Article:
We think we’ve discovered a hidden gem in the north of this vast country of ours. The Dakotas, known for their stunning scenery and huge skies are also a sporting paradise. This month we catch up with John Kelly, who with real pioneer spirit, has gotten to grips with carp fishing in the vast expanses of the Prairies. He runs a successful guiding service now and can put you on some incredible carp spots with arguably some of the highest densities of 30 pound fish in the US. And the pheasant hunting isn’t bad either.
I am quite sure that many of you carp fishing fanatics do not know who I am, so let me introduce myself. My name is John Kelley; I live in Madison, South Dakota, am 40 years old and have been fishing since I was four. I must admit, for many of those fishing years pursuing different species, I never really gave the idea of angling for carp much of a thought. That is, until the US Army stationed my new family and me in Kitzingen, Germany for three years in 1993.
Being a fishing nutcase, I of course, had my rods and tackle sent over the pond and quickly started to learn everything I could about how to obtain my German fishing license, and what there was to fish for in my area of Bavaria. I never, in my life, would have thought that the most sought after fish in all of Germany would be the Carp. When I went into the fishing sections of the German stores, every single cover of every fishing magazine had a picture of some guy holding a gigantic, bloated looking Mirror or Leather Carp. Then my landlord introduced me to his non-English speaking buddy who loved to fish, named Bobby, but pronounced Boby. Through sign language, an American/Deutsch dictionary, and finally through another of my landlord’s friends, Alfred, Bobby and I were able to share some fishing stories, and plan our first outing. Bobby brought me to a spot on the Main River near Kitzingen, where a small stream entered the mighty Main River, and I caught my very first European fish, what the English call Bream. I’ll never forget Bobby laughing at my tiny 6.5 foot long walleye rods, and asking me if they belonged to my 5 year old son!! They were quite enough rod for those 2-3 pound Bream, though, and that stopped Bobby’s laughter. I could go on and on about my German fishing tales over the next 3 years, but let’s just say I gained a new respect for what I had always considered a trash fish growing up. I never caught any large carp in Germany, in fact most of them were around the size of a dinner plate, and I would catch a few odd 5 or 6 pounders, from time to time. My last year in Germany, I finally caught a 20 pound mirror, which was almost as big around as it was long. That was my largest European Carp, and it really got me to thinking about our American Carp.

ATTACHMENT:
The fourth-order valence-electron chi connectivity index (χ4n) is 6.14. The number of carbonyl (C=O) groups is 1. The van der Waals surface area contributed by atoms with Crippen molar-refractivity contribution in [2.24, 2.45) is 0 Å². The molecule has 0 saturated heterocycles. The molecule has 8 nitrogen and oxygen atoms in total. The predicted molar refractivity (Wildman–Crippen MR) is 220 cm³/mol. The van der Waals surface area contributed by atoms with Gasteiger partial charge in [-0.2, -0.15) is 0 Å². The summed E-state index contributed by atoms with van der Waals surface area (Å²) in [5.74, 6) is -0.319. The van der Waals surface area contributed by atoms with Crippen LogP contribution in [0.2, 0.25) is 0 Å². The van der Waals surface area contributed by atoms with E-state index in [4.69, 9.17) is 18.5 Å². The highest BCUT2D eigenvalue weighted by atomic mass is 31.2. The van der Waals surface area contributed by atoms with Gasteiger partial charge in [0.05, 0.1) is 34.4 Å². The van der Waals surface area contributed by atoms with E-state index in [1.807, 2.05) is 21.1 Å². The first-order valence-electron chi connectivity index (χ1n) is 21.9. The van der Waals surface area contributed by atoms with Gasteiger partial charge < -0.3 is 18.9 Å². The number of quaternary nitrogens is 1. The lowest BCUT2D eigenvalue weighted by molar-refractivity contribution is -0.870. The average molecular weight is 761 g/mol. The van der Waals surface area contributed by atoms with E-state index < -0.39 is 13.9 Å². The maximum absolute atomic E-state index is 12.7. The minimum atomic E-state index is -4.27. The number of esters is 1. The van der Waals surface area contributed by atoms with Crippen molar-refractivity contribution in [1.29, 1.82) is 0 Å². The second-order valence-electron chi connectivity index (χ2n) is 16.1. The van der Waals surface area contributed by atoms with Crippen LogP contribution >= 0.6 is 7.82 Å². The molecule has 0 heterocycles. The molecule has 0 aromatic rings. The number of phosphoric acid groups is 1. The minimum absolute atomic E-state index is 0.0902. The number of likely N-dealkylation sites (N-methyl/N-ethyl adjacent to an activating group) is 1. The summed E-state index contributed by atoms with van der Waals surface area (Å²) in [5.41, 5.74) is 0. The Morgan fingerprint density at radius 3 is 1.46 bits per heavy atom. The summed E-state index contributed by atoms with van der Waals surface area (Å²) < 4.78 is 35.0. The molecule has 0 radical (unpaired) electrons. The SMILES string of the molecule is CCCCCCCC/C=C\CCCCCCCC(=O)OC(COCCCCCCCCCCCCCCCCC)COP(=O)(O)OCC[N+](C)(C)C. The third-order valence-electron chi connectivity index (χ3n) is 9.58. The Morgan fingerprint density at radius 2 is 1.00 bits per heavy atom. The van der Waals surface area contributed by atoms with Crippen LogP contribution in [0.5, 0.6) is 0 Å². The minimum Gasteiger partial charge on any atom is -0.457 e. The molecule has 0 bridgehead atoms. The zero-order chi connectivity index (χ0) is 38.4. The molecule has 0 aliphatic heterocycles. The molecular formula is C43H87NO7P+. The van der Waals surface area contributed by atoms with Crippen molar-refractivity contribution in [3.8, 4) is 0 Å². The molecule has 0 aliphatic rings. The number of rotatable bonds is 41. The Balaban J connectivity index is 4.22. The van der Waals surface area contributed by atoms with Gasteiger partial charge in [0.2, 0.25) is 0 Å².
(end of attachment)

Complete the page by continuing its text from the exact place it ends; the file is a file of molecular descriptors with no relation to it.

Like many of you, I had read that 1993 article in the In-Fisherman magazine, by Doug Stange, where he took a couple of English Lads to Lake Mille Lacs, and they had a blast catching more Carp in a couple of hours than they could even comprehend. After meeting many German Carp anglers, and hearing their tales of fishing one section of river for a week straight and having one run, I was beginning to understand how these British guys felt. I also knew that whenever a German Carp fisherman caught a common, or ‘Schuppen Karpfen’, they would go crazy, and take tons of pictures, and call everyone they knew because the commons there were so rare, and indeed were considered a real trophy. Then the wheels in my head really started turning!! I knew that back home 99% of the carp I ever saw were of the common variety, and I also knew that they probably would not be nearly as difficult to catch as they were in Germany, because I did not know of anyone that actually fished for them. I dreamed about hordes of German Carp anglers coming to Minnesota to fish for Carp, with me as their guide. Then the Army sent me to Fort Lewis Washington for 3 years, and my Carp guiding dreams were almost forgotten amongst all of the crabbing, flounder and shark, and salmon and trout fishing taking up all of my spare time.